Preliminary research suggests that whole-body PET and CT scans could provide a suitable method for diagnosing the stage of colorectal cancer, according to a study in the December 6 issue of JAMA.
Colorectal cancer accounts for a large number of tumor-related deaths. Exact and complete information on the stage of the tumor is of great benefit to patients, according to background information in the article. Determining the stage of colorectal cancer often requires a multimodality, multistep imaging approach. Complete "conventional" staging determination requires additional imaging procedures to assess potential metastatic spread to lymph nodes and solid organs. Colonography combining the imaging procedures of positron emission tomography (PET) and computed tomography (CT) provides whole-body tumor staging in a single session.
Of conventional imaging procedures, contrast-enhanced CT is the most common for both the abdomen and the thorax. However, CT offers only form and structure data for the evaluation of the tumor stage. Combined PET/CT scanners have been introduced into clinical practice to provide additional information on a tumor. By performing PET/CT colonography as a whole-body imaging procedure, multimodality diagnostic workup can be shortened.
Patrick Veit-Haibach, M.D., of University Hospital Essen, Germany, and colleagues evaluated the diagnostic accuracy of whole-body PET/CT colonography for 47 patients with colorectal cancer and compared those findings with the accuracy of conventional CT staging alone and CT followed by PET (CT + PET). Patients with clinical findings and optical colonoscopy that suggested primary colorectal cancer were enrolled between May 2004 and June 2006. Patients underwent whole-body PET/CT colonography 1 day after colonoscopy. Fifty lesions were detected in the 47 patients.
Based on a lesion-to-lesion analysis, TNM stage (different classifications of tumor stage) was correctly determined by PET/CT colonography in 37 (74 percent) of 50 lesions and by CT alone in 26 (52 percent) of 50 lesions at a certain threshold of measurement. With CT + PET, TNM was correctly determined in 32 (64 percent) of 50 lesions. Compared with optimized abdominal CT staging alone, PET/CT colonography was more accurate in defining TNM stage (difference, 22 percent), which was mainly based on a more accurate definition of the T-stage.
Of the 47 patients, PET/CT colonography changed the therapy management in 4 (9 percent) compared with conventional staging. The change in patient management was based either on a more accurate assessment of the tumor stage of colorectal cancer or on accompanying findings on PET/CT colonography.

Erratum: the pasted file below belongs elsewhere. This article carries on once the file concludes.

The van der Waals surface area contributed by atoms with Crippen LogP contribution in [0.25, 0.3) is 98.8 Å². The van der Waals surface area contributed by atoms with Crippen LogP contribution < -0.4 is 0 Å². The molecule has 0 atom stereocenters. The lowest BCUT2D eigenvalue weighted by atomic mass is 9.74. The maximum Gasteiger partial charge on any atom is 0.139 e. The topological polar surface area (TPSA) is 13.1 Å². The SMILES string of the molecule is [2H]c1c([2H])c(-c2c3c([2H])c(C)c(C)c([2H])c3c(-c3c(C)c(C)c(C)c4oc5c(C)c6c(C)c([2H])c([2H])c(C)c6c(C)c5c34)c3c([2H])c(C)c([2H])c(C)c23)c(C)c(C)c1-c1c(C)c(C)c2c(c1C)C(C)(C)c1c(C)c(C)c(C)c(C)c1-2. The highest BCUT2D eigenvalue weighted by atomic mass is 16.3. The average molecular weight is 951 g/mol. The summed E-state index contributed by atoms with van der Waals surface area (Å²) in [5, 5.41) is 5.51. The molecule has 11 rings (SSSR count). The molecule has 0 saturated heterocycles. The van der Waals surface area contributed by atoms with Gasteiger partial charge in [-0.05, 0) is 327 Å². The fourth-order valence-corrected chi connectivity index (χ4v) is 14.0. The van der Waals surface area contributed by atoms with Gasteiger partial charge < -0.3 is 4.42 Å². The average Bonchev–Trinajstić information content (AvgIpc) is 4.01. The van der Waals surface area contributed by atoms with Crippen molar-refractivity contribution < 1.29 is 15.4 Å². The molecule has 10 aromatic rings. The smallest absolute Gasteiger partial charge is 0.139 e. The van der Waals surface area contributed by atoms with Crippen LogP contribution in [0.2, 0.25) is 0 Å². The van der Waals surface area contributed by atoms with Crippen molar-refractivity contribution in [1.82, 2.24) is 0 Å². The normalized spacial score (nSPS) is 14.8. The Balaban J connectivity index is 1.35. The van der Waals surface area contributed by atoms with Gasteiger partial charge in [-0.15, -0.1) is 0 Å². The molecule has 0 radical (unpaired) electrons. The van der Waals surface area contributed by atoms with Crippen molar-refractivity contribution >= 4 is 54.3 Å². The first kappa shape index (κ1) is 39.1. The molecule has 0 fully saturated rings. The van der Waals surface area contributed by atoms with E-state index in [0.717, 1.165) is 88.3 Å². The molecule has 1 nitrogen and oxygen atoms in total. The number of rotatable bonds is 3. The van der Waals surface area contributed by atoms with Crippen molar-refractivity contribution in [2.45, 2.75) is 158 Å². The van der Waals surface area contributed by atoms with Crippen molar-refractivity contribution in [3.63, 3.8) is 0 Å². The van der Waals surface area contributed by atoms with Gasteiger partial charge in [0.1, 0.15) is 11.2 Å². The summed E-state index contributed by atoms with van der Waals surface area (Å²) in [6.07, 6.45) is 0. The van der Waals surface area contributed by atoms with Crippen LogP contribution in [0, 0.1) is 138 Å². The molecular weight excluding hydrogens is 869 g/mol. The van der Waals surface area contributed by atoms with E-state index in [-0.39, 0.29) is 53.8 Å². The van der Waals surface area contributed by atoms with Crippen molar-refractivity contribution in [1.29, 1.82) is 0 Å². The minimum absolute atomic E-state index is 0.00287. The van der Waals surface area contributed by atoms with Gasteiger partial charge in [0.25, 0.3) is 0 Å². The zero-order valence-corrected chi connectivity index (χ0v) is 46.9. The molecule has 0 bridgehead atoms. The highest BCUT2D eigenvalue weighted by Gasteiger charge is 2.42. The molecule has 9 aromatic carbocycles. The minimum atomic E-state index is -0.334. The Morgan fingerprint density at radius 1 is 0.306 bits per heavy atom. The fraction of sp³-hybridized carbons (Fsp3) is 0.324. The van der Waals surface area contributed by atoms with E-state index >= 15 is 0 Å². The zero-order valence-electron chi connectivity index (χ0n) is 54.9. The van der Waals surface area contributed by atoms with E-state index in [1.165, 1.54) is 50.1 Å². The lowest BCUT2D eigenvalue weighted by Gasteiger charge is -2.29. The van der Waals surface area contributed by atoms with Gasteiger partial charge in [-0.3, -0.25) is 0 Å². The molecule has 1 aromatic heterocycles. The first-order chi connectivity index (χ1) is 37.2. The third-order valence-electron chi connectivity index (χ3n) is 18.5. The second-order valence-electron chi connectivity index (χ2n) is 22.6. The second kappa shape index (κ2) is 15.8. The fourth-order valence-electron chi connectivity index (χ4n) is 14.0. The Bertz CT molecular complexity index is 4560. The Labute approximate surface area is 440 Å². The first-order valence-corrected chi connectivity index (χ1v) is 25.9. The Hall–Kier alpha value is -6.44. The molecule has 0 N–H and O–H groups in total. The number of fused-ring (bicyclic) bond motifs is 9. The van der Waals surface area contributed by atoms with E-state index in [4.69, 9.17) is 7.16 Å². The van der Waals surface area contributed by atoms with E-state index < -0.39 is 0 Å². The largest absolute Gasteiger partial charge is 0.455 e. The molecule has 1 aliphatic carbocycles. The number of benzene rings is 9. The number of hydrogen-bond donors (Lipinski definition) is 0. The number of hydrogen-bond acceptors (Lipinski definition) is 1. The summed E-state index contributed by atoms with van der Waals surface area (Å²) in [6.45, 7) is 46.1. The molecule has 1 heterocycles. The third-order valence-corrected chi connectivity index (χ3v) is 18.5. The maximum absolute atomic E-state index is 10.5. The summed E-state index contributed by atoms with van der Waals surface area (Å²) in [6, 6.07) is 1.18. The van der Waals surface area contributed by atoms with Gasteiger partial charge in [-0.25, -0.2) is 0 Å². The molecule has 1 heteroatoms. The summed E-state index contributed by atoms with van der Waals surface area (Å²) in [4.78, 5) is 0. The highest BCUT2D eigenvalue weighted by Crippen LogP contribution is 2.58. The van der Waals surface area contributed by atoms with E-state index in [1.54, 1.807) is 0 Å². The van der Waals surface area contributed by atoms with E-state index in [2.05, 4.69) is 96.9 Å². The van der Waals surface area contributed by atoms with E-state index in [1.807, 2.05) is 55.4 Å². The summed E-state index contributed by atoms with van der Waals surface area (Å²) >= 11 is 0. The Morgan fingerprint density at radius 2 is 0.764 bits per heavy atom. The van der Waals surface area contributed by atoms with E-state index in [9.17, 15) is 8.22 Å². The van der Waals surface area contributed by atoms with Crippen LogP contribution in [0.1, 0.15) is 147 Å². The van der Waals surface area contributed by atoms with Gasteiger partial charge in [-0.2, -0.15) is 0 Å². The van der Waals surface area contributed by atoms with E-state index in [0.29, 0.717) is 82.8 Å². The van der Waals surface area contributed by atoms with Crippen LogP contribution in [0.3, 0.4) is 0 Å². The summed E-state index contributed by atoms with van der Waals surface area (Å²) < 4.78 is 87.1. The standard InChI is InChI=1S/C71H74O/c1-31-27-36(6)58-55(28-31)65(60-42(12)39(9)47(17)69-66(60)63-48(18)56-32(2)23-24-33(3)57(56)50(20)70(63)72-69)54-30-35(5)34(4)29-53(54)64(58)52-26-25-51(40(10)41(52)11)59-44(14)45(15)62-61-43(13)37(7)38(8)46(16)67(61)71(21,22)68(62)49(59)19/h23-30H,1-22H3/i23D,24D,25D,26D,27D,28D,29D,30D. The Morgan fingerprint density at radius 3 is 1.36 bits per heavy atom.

"In addition to optical colonoscopy, whole-body PET/CT colonography as an all-in-one staging modality seems feasible to provide an alternative to the multimodality, multistep staging in patients with colorectal cancer. ... It is less time-consuming than a conventional multistep approach with CT alone (abdomen and thorax) and PET imaging if required. Thus, it represents a psychological and physical advantage when considering the burden to the patient of different imaging procedures. The referring physician will receive a single report including complete tumor staging in a single step, enabling him/her to define further therapy," the authors write.
"This preliminary report suggests that PET/CT colonography may be at least equivalent to CT + PET with respect to tumor staging in patients with colorectal cancer. The reason for a change in patient management with PET/CT colonography compared with a conventional staging concept must be attributed partially to the detection of synchronous [existing at the same time] tumors rather than to a more accurate TNM staging of colorectal cancer. Because an all-in-one staging modality has to offer both accurate TNM staging of the tumor in question and information on potentially present synchronous tumors, PET/CT colonography in conjunction with optical colonoscopy may be suitable for whole-body all-in-one tumor staging in patients with colorectal cancer," the researchers conclude.
Materials provided by JAMA and Archives Journals. Note: Content may be edited for style and length.
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